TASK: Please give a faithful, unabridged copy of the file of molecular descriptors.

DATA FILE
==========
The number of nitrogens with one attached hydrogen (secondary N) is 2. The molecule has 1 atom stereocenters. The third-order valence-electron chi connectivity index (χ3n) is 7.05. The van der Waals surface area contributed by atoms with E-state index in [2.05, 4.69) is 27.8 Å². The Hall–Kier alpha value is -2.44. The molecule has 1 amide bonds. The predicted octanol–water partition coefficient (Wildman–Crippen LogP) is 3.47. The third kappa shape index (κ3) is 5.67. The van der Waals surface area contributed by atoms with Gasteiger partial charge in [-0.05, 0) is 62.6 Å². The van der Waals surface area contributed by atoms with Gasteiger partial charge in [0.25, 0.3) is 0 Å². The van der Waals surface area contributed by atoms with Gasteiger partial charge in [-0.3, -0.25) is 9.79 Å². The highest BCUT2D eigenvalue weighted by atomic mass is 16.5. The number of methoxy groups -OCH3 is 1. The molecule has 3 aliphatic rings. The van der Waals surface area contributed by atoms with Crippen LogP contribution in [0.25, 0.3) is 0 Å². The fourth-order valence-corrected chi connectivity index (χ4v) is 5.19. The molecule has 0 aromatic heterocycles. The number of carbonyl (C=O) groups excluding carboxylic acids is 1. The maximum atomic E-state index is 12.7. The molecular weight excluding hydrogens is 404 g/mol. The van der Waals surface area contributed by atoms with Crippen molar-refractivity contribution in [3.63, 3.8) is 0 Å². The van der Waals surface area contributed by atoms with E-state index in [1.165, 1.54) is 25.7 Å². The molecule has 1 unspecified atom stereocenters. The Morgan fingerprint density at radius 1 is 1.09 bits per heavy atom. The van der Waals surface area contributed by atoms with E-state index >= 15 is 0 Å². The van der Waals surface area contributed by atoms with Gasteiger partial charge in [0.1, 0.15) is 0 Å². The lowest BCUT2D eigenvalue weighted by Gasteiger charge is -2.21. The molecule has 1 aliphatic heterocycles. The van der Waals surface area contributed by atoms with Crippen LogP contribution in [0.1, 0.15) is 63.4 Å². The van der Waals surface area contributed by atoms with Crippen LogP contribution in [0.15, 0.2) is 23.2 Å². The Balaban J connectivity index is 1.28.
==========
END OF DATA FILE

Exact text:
The number of nitrogens with one attached hydrogen (secondary N) is 2. The molecule has 1 atom stereocenters. The third-order valence-electron chi connectivity index (χ3n) is 7.05. The van der Waals surface area contributed by atoms with E-state index in [2.05, 4.69) is 27.8 Å². The Hall–Kier alpha value is -2.44. The molecule has 1 amide bonds. The predicted octanol–water partition coefficient (Wildman–Crippen LogP) is 3.47. The third kappa shape index (κ3) is 5.67. The van der Waals surface area contributed by atoms with Gasteiger partial charge in [-0.05, 0) is 62.6 Å². The van der Waals surface area contributed by atoms with Gasteiger partial charge in [0.25, 0.3) is 0 Å². The van der Waals surface area contributed by atoms with Gasteiger partial charge in [-0.3, -0.25) is 9.79 Å². The highest BCUT2D eigenvalue weighted by atomic mass is 16.5. The number of methoxy groups -OCH3 is 1. The molecule has 3 aliphatic rings. The van der Waals surface area contributed by atoms with Crippen LogP contribution in [0.25, 0.3) is 0 Å². The fourth-order valence-corrected chi connectivity index (χ4v) is 5.19. The molecule has 0 aromatic heterocycles. The number of carbonyl (C=O) groups excluding carboxylic acids is 1. The maximum atomic E-state index is 12.7. The molecular weight excluding hydrogens is 404 g/mol. The van der Waals surface area contributed by atoms with Crippen molar-refractivity contribution in [3.63, 3.8) is 0 Å². The van der Waals surface area contributed by atoms with E-state index in [1.165, 1.54) is 25.7 Å². The molecule has 1 unspecified atom stereocenters. The Morgan fingerprint density at radius 1 is 1.09 bits per heavy atom. The van der Waals surface area contributed by atoms with E-state index >= 15 is 0 Å². The van der Waals surface area contributed by atoms with Gasteiger partial charge in [0.1, 0.15) is 0 Å². The lowest BCUT2D eigenvalue weighted by Gasteiger charge is -2.21. The molecule has 1 aliphatic heterocycles. The van der Waals surface area contributed by atoms with Crippen LogP contribution in [0.1, 0.15) is 63.4 Å². The van der Waals surface area contributed by atoms with Crippen LogP contribution in [0.15, 0.2) is 23.2 Å². The Balaban J connectivity index is 1.28.